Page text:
The coronavirus disease 2019 (COVID-19) pandemic is not showing any signs of letting up. Despite the initiation of vaccination efforts, scientists continue to work on effective antivirals to prevent and treat this disease, which requires a better understanding of how and why it spreads. A new preprint research paper published on the bioRxiv* server describes the role of a host protein called tetherin in the spread of the novel coronavirus.
SARS-CoV-2 entry into host cells
The severe acute respiratory syndrome coronavirus 2 (SARS-CoV-2) gains entry to the host cell via the spike protein, which binds to the host cell receptor, the angiotensin-converting enzyme 2 (ACE2). This virus differs from earlier pathogenic coronaviruses in possessing a novel polybasic furin cleavage site that allows the spike to split into its two subunits when exposed to the host protease, furin.
The two spike fragments, S1 and S2, remain covalently bound, and the latter undergoes cleavage by another host protease, TMPRSS2. The S1 now binds to the host receptor neuropilin-1, allowing the virus to enter the cell. The virus bound at the cell's surface is enveloped within a complete fold of membrane, the endosome, that fuses with the viral envelope to liberate the viral capsid into the cytoplasm. Finally, viral RNA hijacks the cell organelles to replicate itself, synthesize other viral components, and assemble the new virions within the ERGIC (endoplasmic reticulum-Golgi intermediate compartment) organelles. The viral replication hubs within the cell are double-membrane vesicles (DMVs) composed of modified host organelles.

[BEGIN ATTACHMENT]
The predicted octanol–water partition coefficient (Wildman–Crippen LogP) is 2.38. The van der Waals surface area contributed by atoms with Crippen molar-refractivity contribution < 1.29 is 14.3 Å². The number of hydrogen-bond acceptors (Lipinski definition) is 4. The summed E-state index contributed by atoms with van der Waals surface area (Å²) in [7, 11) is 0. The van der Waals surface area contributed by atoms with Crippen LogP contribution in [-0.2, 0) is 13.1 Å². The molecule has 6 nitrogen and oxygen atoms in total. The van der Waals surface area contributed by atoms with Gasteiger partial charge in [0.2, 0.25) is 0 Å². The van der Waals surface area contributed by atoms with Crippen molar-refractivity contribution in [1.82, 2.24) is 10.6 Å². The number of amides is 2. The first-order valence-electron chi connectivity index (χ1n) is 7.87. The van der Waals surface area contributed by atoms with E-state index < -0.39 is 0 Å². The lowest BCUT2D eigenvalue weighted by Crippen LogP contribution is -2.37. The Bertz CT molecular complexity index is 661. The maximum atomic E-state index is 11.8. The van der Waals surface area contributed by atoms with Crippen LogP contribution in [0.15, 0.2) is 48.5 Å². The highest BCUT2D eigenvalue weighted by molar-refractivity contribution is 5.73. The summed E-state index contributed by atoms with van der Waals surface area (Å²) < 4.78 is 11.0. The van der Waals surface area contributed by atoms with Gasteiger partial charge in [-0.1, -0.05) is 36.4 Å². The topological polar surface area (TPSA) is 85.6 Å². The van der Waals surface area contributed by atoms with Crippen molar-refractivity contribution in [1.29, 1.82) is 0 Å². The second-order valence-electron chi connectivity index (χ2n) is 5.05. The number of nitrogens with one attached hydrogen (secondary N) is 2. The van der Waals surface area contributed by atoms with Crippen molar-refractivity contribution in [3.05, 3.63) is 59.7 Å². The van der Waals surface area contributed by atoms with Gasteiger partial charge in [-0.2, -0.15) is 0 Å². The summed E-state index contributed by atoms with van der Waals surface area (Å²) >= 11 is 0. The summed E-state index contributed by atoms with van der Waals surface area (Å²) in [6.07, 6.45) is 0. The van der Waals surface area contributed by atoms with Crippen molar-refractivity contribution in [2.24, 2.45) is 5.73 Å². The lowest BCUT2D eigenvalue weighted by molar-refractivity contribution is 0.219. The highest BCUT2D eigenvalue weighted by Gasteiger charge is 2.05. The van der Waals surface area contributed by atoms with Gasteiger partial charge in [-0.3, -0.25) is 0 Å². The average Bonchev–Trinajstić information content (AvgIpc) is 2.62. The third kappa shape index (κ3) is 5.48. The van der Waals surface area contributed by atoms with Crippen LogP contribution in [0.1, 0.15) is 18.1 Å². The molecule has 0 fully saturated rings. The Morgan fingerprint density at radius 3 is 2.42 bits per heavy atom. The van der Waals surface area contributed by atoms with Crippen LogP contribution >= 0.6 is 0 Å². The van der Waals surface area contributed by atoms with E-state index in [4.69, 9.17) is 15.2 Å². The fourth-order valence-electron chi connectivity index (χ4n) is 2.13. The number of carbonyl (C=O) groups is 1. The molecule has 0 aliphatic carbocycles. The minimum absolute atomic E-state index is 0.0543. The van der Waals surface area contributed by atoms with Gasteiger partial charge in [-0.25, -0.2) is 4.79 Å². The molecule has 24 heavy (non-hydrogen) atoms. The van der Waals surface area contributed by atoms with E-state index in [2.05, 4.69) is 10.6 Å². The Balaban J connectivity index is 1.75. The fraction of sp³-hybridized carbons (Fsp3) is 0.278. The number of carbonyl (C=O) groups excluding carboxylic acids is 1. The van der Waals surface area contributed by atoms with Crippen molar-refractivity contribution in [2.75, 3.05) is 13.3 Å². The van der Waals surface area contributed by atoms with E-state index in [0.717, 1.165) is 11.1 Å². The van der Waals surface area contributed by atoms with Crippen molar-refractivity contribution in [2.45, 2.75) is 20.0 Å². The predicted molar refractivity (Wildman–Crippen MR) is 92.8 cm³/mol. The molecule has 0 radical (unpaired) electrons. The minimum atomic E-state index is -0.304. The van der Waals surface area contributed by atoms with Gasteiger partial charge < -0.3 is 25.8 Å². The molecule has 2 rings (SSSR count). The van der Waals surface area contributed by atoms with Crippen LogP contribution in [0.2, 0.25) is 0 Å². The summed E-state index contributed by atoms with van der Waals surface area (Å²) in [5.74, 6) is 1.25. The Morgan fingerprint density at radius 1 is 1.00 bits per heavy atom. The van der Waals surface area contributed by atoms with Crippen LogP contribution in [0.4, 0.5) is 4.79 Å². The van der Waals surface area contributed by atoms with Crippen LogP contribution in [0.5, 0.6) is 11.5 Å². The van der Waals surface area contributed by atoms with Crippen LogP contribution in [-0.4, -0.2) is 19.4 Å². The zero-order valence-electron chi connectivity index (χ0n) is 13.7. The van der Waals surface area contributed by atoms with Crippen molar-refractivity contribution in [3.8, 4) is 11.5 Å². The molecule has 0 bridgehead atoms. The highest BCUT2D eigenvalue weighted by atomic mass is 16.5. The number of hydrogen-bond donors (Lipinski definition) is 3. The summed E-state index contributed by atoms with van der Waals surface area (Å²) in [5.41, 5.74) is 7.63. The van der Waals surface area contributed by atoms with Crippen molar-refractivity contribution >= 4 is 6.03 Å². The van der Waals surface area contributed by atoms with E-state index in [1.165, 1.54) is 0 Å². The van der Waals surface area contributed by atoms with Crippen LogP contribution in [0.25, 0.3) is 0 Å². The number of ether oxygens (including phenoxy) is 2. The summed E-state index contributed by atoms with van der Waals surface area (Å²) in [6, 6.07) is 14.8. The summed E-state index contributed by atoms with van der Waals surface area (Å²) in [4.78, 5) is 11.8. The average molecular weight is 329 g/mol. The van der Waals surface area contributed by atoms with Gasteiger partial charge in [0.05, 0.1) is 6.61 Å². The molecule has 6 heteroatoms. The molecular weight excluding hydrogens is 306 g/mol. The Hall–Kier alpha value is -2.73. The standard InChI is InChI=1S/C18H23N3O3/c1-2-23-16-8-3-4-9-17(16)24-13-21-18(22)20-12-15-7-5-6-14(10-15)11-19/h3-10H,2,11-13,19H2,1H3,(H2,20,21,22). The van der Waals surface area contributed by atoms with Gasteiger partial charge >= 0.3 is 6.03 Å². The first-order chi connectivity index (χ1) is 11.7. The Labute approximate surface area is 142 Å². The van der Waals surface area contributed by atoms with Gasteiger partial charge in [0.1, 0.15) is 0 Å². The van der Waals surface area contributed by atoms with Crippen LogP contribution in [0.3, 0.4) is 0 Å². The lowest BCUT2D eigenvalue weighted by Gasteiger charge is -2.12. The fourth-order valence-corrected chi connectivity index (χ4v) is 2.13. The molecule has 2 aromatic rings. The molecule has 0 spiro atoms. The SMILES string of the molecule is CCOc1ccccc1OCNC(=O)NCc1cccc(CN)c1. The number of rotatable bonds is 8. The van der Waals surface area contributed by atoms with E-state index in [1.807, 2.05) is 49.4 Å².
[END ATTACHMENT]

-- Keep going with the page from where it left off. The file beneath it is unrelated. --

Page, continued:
Viruses can be classified based on whether or not they have a host-derived lipid envelope. The envelope protects the viral capsid from the host immune response and thus enhances viral entry to new cells. On the other hand, the host cell can use this to incorporate antiviral factors into the new viral particles. Many enveloped viruses can tether themselves to the plasma membrane of cells once they reach the cell surface, hindering further spread and infection. This is mediated by tetherin, a host protein.
Tetherin restricts viral release
Tetherin is an integral type II membrane protein with a GPI anchor at the membrane, with a short tail inside the cytosol, and a large coiled domain outside the cell. It is expressed by many types of cells, but type I interferon increases tetherin levels. Tetherin molecules link the cell and the virus via homodimer formation, using three cysteine residues in the extracellular loop to create disulfide bonds. This holds the newly forming virions on the surface of the infected cells, allowing endosomes to hold on to them and preventing their spread.